As a professional demographer, and one who studies and collects data on people for a living, one of the issues I frequently get asked about is privacy. The topic has always been important in my work for the Weldon Cooper Center and it also has been front and center for the U.S. Census Bureau in recent years. For example, in 2010 the Republican National Committee passed an official resolution stating that many of the Bureau’s activities are “overreaching,” “intimidating,” and “dangerous” in regards to privacy, particularly for its American Community Survey (ACS).
While I share some of the RNC’s concerns about the mandatory nature of the ACS (although the Census Bureau very rarely enforces any sort of penalty for not answering), my primary concerns over privacy lie elsewhere. The mountain of new data gathered by private corporations on what we eat, what we read, where we travel, what we buy, and how we surf the internet is bought, sold, and traded with impunity, often without us knowing about it. The U.S. Census Bureau is a bastion of privacy and protection compared to what the burgeoning data mining and micro-targeting industries do on a daily basis.
Jer Thorp, the resident “Data Artist” for the New York Times, seems to be well aware that we don’t always have control over all of the data about us that flows between organizations. Thorp recently gave an engaging presentation in Vancouver calling for the “humanization” of data and bringing more artists, writers, and designers into the conversations we have about data. By “humanizing” Thorp means using data visualization and artistic techniques to bring to life the stories that lie behind data.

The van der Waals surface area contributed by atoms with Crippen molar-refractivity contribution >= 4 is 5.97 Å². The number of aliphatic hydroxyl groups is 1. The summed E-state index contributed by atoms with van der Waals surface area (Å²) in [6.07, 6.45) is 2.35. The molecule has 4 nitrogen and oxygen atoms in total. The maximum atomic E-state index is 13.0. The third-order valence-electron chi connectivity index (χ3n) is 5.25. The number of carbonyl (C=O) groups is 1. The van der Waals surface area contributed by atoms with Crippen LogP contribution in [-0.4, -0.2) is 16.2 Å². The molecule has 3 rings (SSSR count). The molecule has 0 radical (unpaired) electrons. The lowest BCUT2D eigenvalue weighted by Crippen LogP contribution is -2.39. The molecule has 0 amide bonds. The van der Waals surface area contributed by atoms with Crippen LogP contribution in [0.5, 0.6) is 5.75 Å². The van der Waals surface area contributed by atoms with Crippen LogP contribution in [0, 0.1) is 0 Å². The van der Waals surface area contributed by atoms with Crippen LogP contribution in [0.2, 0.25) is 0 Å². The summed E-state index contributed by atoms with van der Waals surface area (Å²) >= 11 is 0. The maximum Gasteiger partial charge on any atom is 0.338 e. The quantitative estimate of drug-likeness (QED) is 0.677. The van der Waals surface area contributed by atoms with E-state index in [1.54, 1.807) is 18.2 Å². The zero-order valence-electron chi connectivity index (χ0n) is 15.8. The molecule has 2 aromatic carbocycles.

What strikes me is the central issue in Thorp’s talk, which is taking “ownership.” Taking ownership of our data. By humanizing and making accessible the stories within our data, we are more readily able to understand it…and then control how it is used and circulated. I think Thorp is right to say that humanizing our data, making it something other than alien data points exchanged by faceless corporations or governments, changes attitudes about privacy. My hope is that this humanization both transforms our thinking about the value of data and leads to further scrutiny of those who collect, study, and disseminate it.
This hope has an enormous impact on how I approach my job as a demographer. By presenting data and results in more accessible, more interactive, and yes, more beautiful forms, my audience comes to better understand the value of, say, the ACS or other data sources. It also engages audiences in discussions on what kinds of information should and should not be collected from people in our data-hungry, but guarded, society. This is why data visualization and the “humanization” of data are central components of my work and why Thorp’s talk is as timely as it is important.